Mr. Bridgman: “You call it strict, I call it schismatical communion, because you, not we, keep away the children from their Elder Brother’s table, unless they conform to your rules, I say your rules ; for since the national debt is to be paid by one of us, I will pay it twice, if you will find me scripture text which saith, or seem to say, Let men and women first be dipped, and so let them eat of the bread, and drink of the cup.”
1. Your calling us schismatical is an old popish opprobrium, now and then raked out from among the bats and cobwebs of college cloisters, by the true sons of secular churches, for difference of sentiment only, without once proving, or being able to prove it to be for a difference from the truth. We are so accustomed with our dear Master, and his apostles, to be called by bad names, that we are quite indifferent to it; as they are only terms that are found in the vocabulary of human prejudice, and not in the book of God against us. But this does shew us, that whatever friendship you may express towards us, you inwardly esteem us as schismatics!
2. We keep no brother from the Lord’s Table, but we invite them to come according to the word of God, as I have invited you to come, in whatever way the text of God’s word authorizes. And if it be now counted a sin to stand fast by that, and to walk by that rule, in its recorded doctrines and ordinances, we must still be reckoned vile, moving on as the not many mighty, not many noble, not many wise men after the flesh; and as the hated of all men tor the truth’s sake, in its own order. For we must consider, that all our contest lies in this— whether divine text, and the only known and recorded order thereof, are absolute law, to be steadfastly regarded always ; or whether human caprice and studied convenience, are to give laws, and constitute rules of obedience in the church of God? We oppose the latter, and are blamed; but prove the former to be wrong, or that we have not the former with us, and we will submit, and resign in both ordinances. Something no doubt you will do in reply to this, and we shall expect you will cut a considerable figure on the plain text, for the instruction of the humble in this life and the poor in spirit; and for the stopping of the mouth of gainsayers, and for the reclamation of them that are out of your way.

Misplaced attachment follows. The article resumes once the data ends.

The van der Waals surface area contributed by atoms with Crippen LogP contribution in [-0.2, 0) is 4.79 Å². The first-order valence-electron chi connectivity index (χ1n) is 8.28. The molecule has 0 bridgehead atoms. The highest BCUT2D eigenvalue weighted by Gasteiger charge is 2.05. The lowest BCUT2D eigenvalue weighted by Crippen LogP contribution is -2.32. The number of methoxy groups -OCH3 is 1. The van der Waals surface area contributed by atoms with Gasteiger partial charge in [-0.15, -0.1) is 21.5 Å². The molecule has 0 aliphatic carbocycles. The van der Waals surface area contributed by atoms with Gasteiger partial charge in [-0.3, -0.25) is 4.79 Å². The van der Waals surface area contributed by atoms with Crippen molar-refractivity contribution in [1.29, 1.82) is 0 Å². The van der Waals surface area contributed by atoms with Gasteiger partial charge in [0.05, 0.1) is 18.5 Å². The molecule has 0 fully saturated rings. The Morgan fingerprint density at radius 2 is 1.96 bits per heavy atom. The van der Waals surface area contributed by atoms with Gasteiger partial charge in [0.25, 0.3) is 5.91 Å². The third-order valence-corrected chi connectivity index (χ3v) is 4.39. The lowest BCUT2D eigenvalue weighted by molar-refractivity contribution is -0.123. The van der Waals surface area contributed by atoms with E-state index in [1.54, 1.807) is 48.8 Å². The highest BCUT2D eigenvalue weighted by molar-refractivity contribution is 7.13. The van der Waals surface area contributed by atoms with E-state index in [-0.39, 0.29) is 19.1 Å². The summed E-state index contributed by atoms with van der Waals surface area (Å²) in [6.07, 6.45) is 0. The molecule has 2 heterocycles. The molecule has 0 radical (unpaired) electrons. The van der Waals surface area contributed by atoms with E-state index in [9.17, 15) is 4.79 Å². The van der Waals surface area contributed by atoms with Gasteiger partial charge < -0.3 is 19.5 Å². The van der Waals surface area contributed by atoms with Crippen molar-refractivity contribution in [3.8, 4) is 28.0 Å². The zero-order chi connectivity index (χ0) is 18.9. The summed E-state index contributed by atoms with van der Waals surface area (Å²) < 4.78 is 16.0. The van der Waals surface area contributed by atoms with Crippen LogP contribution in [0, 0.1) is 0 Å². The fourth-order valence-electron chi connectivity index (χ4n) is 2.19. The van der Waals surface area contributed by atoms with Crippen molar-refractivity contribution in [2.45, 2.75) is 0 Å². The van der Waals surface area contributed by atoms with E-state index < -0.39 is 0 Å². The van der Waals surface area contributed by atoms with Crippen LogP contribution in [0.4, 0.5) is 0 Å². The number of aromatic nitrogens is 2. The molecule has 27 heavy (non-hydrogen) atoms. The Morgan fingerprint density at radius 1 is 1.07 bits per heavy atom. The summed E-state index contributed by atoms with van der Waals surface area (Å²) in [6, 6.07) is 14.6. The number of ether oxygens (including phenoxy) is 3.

3. ” Unless they conform to your rules, I say your rules.”
Well, call them our rules, we have no objection to that, for we are in too good company to object. For they believed, and were baptized, and were then added to the church; and these our rules. And they continued in such doctrine and fellowship, and these are our rules. There is not a word of their being baptized until they believed, nor a word of their being added to the church until they were so baptized, nor a word of their breaking the bread of fellowship at the Lord’s table, until they were so added to the church, Acts ii, and these are our rules, but not yours ; although we will challenge you before heaven and earth to find any other rule of communion in the church of Christ in the New Testament, or to prove that the apostles, in any one instance, ever deviated from these rules, or knew, or even thought of yours but as they apprehended the workings , of the man of sin.
4. “For since the national debt is to be paid by one of us, I will pay it twice, if you will find one scripture text which saith, or seem to say, let men and women first be dipped and so let them eat of the bread and drink of the cup.”